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"My Life Was Defined by Space Activity."

The Agony Column for May 24, 2002

Commentary by Rick Kleffel

Guest Writer, William H. Mook

The Mars Rover images brought back powerful memories of past space triumphs. Is space travel primarily in our past?

Space travel is typically associated with the future, not the past. For most who give it a thought, it's the object of hope, not nostalgia. It's in the realm of science, not emotions.

But for a growing number of people, space travel does have emotional ties. I must admit that when the Mars rover pictures came back, I was practically in tears. I was glued to the NASA channel for nearly three days. It took me back to the times when I was eight, nine, twelve -- building models of the Mercury, then the Gemini, then the Apollo spaceships. The rover transmissions made me long for those days again, when there was always a new goal in space, and a new plan to reach the goal, and we moved fast to get there.

Apparently, I'm not alone in this. A number of people had an almost electric reaction to the review of 'Project Orion: The True Story of the Atomic Spaceship', by George Dyson. Still, I didn't expect anything like the reaction of William H. Mook, from I found it really striking, and asked permission to publish it. He replied to a post I made in the Usenet Newsgroup rec.arts.sf.written. The only changes made to Mr. Mook's reply were the deletion of some extra spaces, and the insertion of some extra paragraphs. I've also undertaken to illustrate the work in my usual fashion. Seeing those old model kits, as it happens, really got to me.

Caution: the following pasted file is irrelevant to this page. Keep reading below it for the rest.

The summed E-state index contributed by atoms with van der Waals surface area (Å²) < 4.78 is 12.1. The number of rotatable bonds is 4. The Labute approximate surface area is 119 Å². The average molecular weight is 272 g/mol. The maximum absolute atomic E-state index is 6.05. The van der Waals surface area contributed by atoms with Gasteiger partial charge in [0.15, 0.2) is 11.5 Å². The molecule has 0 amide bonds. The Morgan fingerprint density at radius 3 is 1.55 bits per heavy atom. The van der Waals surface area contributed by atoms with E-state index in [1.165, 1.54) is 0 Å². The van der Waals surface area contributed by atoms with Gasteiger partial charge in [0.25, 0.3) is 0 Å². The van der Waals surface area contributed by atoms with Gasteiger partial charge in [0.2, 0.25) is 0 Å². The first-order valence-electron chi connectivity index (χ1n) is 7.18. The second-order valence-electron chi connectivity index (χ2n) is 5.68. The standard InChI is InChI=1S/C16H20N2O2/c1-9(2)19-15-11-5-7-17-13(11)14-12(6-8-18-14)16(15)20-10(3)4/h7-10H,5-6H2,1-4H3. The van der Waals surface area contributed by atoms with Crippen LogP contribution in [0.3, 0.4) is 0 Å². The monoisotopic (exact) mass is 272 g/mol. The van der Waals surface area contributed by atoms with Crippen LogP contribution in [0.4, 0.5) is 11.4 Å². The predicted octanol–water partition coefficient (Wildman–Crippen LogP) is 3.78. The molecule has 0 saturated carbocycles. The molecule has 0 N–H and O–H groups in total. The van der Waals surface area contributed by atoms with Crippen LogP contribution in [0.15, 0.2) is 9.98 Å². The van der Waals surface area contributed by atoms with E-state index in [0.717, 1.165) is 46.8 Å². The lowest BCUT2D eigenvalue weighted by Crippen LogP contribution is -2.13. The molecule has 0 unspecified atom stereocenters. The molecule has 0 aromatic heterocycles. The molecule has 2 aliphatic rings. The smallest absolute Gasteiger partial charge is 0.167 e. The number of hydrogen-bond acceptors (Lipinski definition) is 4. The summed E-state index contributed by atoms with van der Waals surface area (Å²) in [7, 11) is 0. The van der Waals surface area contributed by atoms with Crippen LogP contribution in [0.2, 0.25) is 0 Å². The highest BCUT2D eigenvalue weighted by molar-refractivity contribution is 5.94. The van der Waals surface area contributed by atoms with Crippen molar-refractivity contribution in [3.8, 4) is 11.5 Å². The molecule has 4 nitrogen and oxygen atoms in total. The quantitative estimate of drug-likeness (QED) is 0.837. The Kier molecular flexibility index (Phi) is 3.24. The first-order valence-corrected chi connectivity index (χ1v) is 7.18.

Rick Kleffel


From: William Mook (

Subject: Re: Project Orion: The True Story of the Atomic Spaceship at The Agony Column

Newsgroups: rec.arts.horror.written, rec.arts.sf.written, rec.arts.books, alt.horror

Date: 2002-05-14 23:01:49 PST

Is this the best way to get the human race into space? Project Orion had a different idea. --Rickk

My life was defined by space activity.

This metal ball terrified nations and armies. --Rickk

I was four years old when Sputnik 1 first orbited the Earth. Throughout my childhood, and early school years space travel imbued everything.

How many lives were changed by books like this? --Rickk

I recall fondly the BIG BOOK OF SPACE my Grandmother gave me one Christmas. In grade school we ducked beneath our seats to protect ourselves from Atom bombs, and later, were called to the gymnasium to see Ranger impact on the moon. What were these rockets at once so terrible yet so wonderful? The horror of the Apollo 1 fire greeted my middle school years. The beauty of Apollo 8 orbiting the moon at Christmas began my high school years.

I collected these magazines, cut out the pictures and hung them on my wall. --Rickk

The following May, the picture of Earth alone and vulnerable in space, emblazoned the new Flag of Earth - on the first Earth day I recall. A new idea was released in the world, about the world and a new political movement started. My grandfather, who ran a small construction firm, noted that that year was the year bomb shelter sales stopped. The picture of Earth in space changed something, we didn't know what. To me it was terribly exciting.

The mind boggles -- I was able to find an image of Mr. Mook's first car -- in the correct color in cyberspace. That seems to be the primary area of exploration for the 21st century. --Rickk

The summer of 1969 was the year I bought a robin's egg blue 1963 Falcon convertible with small block V8 engine for $200. I recall driving top down late that hot summer evening when Neil Armstrong landed on the full moon my car only a few weeks old. I got a copy of the New York Academy's THE FUTURE OF SPACEFLIGHT: The Next 25 Years, 1968 to 1993 from my dad. He knew I was interested in space, and he supported my enthusiasm. I read it avidly.